My wife and I have just returned from an unforgettable trip to the Albuquerque International Balloon Fiesta, which was held Oct. 1-9, 2011.  The organizers of the largest hot air balloon festival in the world call it, “The greatest show off earth.”  And the Albuquerque Balloon Fiesta has been recognized as the “world’s most photographed event.”

But, the Albuquerque International Balloon Fiesta hasn’t become the “world’s most YouTubed event” … at least, not yet.

So, what YouTube marketing strategy would help the world’s premier balloon event get off the ground, so to speak?  Let’s do a SWOT analysis to evaluate the Strengths, Weaknesses, Opportunities, and Threats involved in YouTubing next year’s Balloon Fiesta.


The Albuquerque International Balloon Fiesta is a videographer’s as well as a photographer’s dream.  That why media from more than 50 nations have covered this newsworthy event since the first Balloon Fiesta in 1972.  Coverage has included: live satellite broadcasts to Japan; television documentaries prepared by Great Britain, West Germany, the Netherlands and France; as well as television specials on ESPN, Arts & Entertainment, the Public Broadcasting Service, and the Travel Channel.

Here are some of the ballooning photo ops that are also YouTube video ops:

  • The Dawn Patrol, which began in 1978, features pilots, who take off in the dark and fly until it is light enough to see the landing sites.  Fellow balloonists appreciate the Dawn Patrol because they can watch the balloons and get an early idea of wind speeds and directions at different altitudes.  On mass ascension days, about a dozen Dawn Patrol balloons perform the Dawn Patrol Show, a choreographed inflation and launch set to music.
  • Mass Ascensions, the launches of all the participating balloons, are the most spectacular display of sound and color in all of aviation.  Balloons launch in two waves – led by a balloon flying the American flag to the strains of The Star Spangled Banner.  Launch directors, called zebras because of their black-and-white-striped outfits, serve as traffic cops, so balloons leave the field in a safe and coordinated manner.
  • Balloon Glows were invented in Albuquerque in 1979, when local pilots tethered and inflated balloons on Christmas Eve as a thank you to local residents.  The sight of balloons lit from within at night like giant holiday ornaments is breathtaking.  The “all burns” — when all the balloons fire their burners and light up at the same time – are perhaps the most fantastic single moment during the Balloon Fiesta.
  • The Special Shape Rodeo, which started in 1989, has become the most popular event at the annual Albuquerque International Balloon Fiesta.  The rodeo showcases such intriguing shapes as a pair of bees, a stagecoach, a daisy, a snow-man, a pink dragon, Noah’s Ark, and even a cow.  The Special Shapes launch in the mornings and glow in the evenings in what has come to be called the Special Shape Glowdeo.

For example, check out “Official Albuquerque International Balloon Fiesta,” which was uploaded to BalloonFiesta’s Channel on YouTube back on Sept. 6, 2007.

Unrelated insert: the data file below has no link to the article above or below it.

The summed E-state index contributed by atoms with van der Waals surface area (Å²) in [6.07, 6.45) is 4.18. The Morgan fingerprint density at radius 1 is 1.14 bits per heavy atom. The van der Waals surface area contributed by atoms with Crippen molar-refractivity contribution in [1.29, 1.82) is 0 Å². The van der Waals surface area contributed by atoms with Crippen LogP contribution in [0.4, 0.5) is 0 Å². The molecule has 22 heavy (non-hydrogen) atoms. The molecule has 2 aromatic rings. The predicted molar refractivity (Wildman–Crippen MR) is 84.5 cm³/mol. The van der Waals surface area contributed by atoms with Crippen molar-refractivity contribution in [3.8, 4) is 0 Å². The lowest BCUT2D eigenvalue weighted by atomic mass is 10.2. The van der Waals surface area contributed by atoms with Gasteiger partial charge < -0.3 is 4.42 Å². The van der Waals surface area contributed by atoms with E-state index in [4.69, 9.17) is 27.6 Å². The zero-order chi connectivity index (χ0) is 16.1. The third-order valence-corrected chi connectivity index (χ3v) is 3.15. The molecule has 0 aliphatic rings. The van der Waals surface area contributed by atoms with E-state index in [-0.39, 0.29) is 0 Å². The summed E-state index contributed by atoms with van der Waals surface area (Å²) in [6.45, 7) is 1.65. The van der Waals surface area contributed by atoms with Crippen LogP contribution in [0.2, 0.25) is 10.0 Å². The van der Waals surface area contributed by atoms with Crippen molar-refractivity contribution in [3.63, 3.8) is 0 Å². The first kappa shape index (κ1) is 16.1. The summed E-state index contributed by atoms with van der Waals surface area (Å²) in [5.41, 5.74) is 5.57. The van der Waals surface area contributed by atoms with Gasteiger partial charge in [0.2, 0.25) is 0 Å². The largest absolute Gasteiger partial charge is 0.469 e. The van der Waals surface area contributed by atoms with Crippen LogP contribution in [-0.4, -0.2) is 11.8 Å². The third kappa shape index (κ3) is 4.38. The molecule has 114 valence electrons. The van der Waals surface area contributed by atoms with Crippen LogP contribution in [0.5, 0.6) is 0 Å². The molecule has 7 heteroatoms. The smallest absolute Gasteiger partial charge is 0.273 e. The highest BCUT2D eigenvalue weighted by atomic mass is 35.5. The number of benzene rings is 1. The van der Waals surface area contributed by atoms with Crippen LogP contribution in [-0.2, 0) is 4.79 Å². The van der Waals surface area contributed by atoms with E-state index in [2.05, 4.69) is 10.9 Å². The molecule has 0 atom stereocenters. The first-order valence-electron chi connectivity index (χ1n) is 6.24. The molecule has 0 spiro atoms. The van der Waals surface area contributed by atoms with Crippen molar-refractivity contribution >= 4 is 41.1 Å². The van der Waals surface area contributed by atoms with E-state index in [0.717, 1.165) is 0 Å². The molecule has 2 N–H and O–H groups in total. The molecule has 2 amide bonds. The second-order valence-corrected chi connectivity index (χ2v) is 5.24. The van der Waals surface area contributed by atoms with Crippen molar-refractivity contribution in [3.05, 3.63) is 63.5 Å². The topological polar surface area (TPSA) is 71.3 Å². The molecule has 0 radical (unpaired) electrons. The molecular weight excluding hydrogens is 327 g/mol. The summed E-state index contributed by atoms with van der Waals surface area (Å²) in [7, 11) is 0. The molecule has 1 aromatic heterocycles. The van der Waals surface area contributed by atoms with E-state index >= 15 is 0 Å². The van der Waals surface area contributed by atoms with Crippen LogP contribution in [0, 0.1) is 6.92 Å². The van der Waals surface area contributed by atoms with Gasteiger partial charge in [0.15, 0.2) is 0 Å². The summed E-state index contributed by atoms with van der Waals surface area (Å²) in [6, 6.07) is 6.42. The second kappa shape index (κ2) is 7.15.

As the date on “Official Albuquerque International Balloon Fiesta” indicates, no new videos have been uploaded to BalloonFiesta’s YouTube Channel in the past four years.  The Pilots and Crew Videos weren’t uploaded to YouTube this year and the 2011 Fiesta Cams didn’t use YouTube Live, either.  This means the Albuquerque Balloon Fiesta’s light was hidden under a bushel basket.

If you use Google Videos to search for the term, Albuquerque International Balloon Fiesta, the first non-YouTube video you’ll find is from The Garrity Group’s channel on Vimeo.  It’s entitled, “40th Albuquerque International Balloon Fiesta.”

But, according to the DoubleClick Ad Planner, had 800 million unique visitors worldwide in July 2011.  By comparison, had 17 million.  So, both the Balloon Fiesta organizers and their PR firm should have uploaded at least some of their videos to YouTube.


There are several people and organizations who might want to help the Albuquerque International Balloon Fiesta become the “world’s most YouTubed event” in 2012.

Among them are Joshua Siegel, Product Manager, and Christopher Hamilton, Product Marketing Manager, who are rolling out of YouTube Live, which integrates live streaming capabilities and discovery tools directly into the YouTube platform.  Heck, they’ve live streamed a number of popular concerts, sporting events, and interviews, why not a balloon festival?

An organization that might be interested in getting involved with next year’s Balloon Fiesta is GoPro, the world’s leading activity image capture company.  GoPro produces the famous HD HERO line of wearable and gear-mountable cameras and accessories, making it easy for people to capture and share their lives’ most exciting moments in high definition.

Check out “GoPro 2011 Highlights: You in HD” and imagine what you might see if hundreds of pilots and crew shot 100% of the 2012 Balloon Fiesta with the HD HERO camera.


There’s always the possibility that other hot air balloon festivals, rallies and events in North America or Europe will make a splash on YouTube before the Albuquerque International Balloon Fiesta does.

However, the most serious threat to one of Albuquerque’s largest tourist attractions could be called “the winds of change.”  Although tourists and fiesta visitors take thousands of pictures of the balloons, digital cameras and camcorders have replaced cameras and camcorders that use film.  That’s why Kodak no longer sponsors the Albuquerque International Balloon Fiesta, but Nikon does.

With the growing popularity of online video, this means the “world’s most photographed event” also needs to become the “world’s most YouTubed event” sooner rather than later.

But, what would I know?  I’m just a tourist.  So, tell me if you think this trial balloon is full of hot air.